Annal: 1988 British Academy of Film and Television Arts Award for Best Film

Results of the British Academy of Film and Television Arts Award in the year 1988.

Film:Jean de Florette

Jean de Florette

Claude Berri

A truly impressive French film destined to become a modern masterpiece, Jean de Florette is an evocative adaptation of the highly regarded French novel. Two 1920s farmers engage in a bitter rivalry as one tries to tend to a plot of land and the other deviously undermines his efforts in order to conceal a valuable spring. The peasant farmer (Gérard Depardieu) who comes to the countryside to tend the land he has inherited is a naive and trusting soul seeking only to provide for his wife and daughter, while his neighbor (Yves Montand) is intent on doing…

Film:Cry Freedom

Cry Freedom

Richard Attenborough

Sir Richard Attenborough (Gandhi) directs this semi-successful drama about the relationship between South African black activist Steven Biko and a sympathetic newspaper editor (Kevin Kline). Attenborough’s typical sweep of the life and times of Biko is particularly rewarding in the first half of the film, but once the leader comes to his untimely end at the hands of white police, the story shifts entirely to Kline’s character and the latter’s efforts to escape the country with his family. That change is a tactical error in the script that robs the film of…

Film:Hope and Glory

Hope and Glory

John Boorman

This winning 1987 epic written and directed by John Boorman (Deliverance, The General) serves as a picaresque and semi-autobiographical remembrance of a boy’s coming of age during the Second World War. Exhibiting a defiant and humorous take on life during the London blitz, the family of the young boy at the center of the story (Sebastian Rice-Edwards) is a close-knit and resilient bunch, undeterred in the face of the war and reveling in each other even as they hide from the incessant bombing. To be sure, there are some poignant moments in this…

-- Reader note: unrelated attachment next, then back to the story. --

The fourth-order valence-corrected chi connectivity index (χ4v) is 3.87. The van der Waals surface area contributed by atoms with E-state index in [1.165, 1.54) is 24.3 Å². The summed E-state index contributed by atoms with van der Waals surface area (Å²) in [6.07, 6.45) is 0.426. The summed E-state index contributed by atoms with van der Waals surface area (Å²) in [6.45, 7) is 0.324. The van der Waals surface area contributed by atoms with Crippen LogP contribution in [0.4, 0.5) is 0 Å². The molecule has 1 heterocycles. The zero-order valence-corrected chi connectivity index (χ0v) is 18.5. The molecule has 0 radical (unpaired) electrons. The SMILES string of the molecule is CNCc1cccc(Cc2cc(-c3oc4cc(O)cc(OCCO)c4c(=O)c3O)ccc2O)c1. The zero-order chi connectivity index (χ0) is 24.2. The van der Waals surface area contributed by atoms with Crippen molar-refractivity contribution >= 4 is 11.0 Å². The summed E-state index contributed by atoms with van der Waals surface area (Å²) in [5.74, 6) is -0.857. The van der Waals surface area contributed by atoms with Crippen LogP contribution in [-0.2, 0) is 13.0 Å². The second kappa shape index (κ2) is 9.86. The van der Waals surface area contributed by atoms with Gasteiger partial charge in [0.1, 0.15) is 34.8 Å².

Film:Radio Days

Radio Days

Woody Allen

Woody Allen’s gentlest and most unassuming movie, Radio Days isn’t so much a story as a series of anecdotes loosely linked together by a voice-over spoken by the director. The film is strongly autobiographical in tone, presenting the memories of a young lad Joe (clearly a stand-in for Allen himself) growing up in a working-class Jewish family in the seafront Brooklyn suburb of Rockaway during the late 1930s and early 40s. In this pre-TV era the radio is ubiquitous, a constant accompaniment churning out quiz shows, soap operas, dance music, news flashes and…

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